I’d heard great things about the Highbourne Cay marina since Florida. From Jack who ran the fuel dock at the Marathon Marina, to our friends Pat and Melana, to strangers who we met in various ports. So on our slow trip north through the Exumas, I was excited to spend a few nights here to explore.

    After almost three months of traveling with Orion and SE of Disorder, our paths finally diverged for good at Highbourne. They headed straight back to Florida in a single, long 34 -hour passage! While Sanitas planned to slow roll the return. Yep. We’re obviously in denial about this adventure coming to a close. We celebrated our successful cruising season over dinner at the high-end Xuma restaurant (where a Kalik beer costs $8) and told our favorite stories and relived our best adventures. I feel that our lives are forever intertwined after this season of highs, lows, and helping each other through challenges both big and small. Goodbye Chris, Stan, Laura, and Bob! Fair winds and following seas until we meet again!

    The next morning dawned loud. It was the annual Poker Run… a sponsored event of around 100 speed boats traveling from Nassau through the Exumas, complete with loud music, beer drinking, and all the accompanying shenanigans. From our anchorage just west of Highbourne, boats zoomed past so close that the wake almost sent a wave over Sanitas’ stern. Unsettling and uncomfortable, we hailed the marina and begged to be allowed to enter our slip before the usual check-in time.

    Entering a marina is always interesting. This time we were the only sailboat, and Sanitas was the smallest boat by an order of magnitude. Add the Poker Run and several mega yachts queued up waiting for the fuel dock, and space was a bit tight in Highbourne marina. Capt. Mike made it look easy though, coasting to a stop perfectly positioned in our slip – one line thrown to the dock master and we were home for the next few nights. Only afterwards did he confess that we had coasted in completely on incoming current, with the engine in neutral, and therefore had no steering ability whatsoever. It’s better to be lucky than good, right?

    Highbourne is one of the most expensive marinas that we’ve stayed at this year. I was uncomfortable about it at first, being always mindful of our cruising budget and calculating trade offs of what’s worth spending money on. But once we started to explore, I realized that the safe slip was the least of the benefits of staying at Highbourne. The real value of a stay here is the chance to roam the private and exquisitely maintained island at your leisure, almost as if we were resort people instead of sailboat cruisers. And our fees are also supporting a bird conservation area on the north side of the island. Sign me up! I was a bit sad to observe that many of the mega yacht guests never left their floating hotels / dance clubs to explore. Well, that meant Mike and I had most of the stunning beaches all to ourselves!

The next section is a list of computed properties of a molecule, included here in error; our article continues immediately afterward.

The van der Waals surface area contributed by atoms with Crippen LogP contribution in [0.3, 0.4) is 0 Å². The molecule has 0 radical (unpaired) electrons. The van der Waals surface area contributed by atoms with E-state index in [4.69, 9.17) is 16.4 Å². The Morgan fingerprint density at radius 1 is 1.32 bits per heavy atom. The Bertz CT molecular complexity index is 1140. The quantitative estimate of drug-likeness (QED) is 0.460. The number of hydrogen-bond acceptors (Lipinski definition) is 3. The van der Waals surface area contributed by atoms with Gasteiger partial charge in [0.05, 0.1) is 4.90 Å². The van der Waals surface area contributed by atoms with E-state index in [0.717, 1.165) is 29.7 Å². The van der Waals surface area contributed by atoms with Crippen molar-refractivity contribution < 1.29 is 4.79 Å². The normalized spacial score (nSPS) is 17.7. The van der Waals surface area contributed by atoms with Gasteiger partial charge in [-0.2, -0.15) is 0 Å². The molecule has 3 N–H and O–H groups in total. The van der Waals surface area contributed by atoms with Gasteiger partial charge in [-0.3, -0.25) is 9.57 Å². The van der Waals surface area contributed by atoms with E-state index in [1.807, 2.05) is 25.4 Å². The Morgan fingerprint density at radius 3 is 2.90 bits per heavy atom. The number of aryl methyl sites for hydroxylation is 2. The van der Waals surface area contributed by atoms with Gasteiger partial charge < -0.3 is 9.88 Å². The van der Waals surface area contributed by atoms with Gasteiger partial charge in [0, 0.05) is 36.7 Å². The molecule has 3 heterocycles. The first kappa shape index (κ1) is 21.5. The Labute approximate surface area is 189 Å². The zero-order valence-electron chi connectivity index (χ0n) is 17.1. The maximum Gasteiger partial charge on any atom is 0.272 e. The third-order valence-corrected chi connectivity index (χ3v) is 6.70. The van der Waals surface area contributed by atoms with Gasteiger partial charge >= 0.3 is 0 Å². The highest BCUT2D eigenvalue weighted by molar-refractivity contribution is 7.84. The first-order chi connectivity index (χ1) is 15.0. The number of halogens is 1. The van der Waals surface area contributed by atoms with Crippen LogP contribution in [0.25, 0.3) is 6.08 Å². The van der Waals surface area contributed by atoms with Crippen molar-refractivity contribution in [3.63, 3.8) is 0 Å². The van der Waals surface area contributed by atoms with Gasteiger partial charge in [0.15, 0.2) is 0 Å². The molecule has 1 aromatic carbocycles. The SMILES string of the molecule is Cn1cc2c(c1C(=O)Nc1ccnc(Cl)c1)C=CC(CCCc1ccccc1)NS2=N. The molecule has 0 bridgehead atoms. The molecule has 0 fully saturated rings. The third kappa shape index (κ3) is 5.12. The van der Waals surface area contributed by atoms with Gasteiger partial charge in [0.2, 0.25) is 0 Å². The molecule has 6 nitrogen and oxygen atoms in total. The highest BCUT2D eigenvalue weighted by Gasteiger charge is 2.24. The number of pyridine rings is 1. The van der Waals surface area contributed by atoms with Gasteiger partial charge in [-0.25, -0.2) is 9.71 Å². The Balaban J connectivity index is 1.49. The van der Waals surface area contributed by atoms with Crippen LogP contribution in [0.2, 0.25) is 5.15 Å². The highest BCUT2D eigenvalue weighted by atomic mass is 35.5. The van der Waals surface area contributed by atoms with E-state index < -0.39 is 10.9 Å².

The same family has owned this island since the 1950s and has invested a great deal into the gardens and accommodations. While walking or biking around the island, visitors find frequent “surprises”; beach huts and cabanas, lounge chairs and swings, and even an open air yoga studio / gym at the highest point of the island.

    The resort staff lives in a small village within the complex, and maintains an organic farm raising chickens and goats and grown produce for the Xuma restaurant. I had a lovely conversation with mama goat.

    I wish I had more photos of the gardens and beaches of Highbourne Cay to share, but….. the rain started. If the theme of the first two months of our cruising season was Northerly Winds, the theme of the last month was Tropical Rains. Believe it or not, Mother Nature doesn’t keep a day planner, and hurricane season doesn’t necessarily start on June 1st. This year, the crazy winds and rains started in May, making weather watching imperative, and route planning difficult. We made the best of it by plugging into shore power and running the air conditioner, and by spending time under the many shelters on the island watching the rain from lounge chairs. Not such a bad way to pass the time!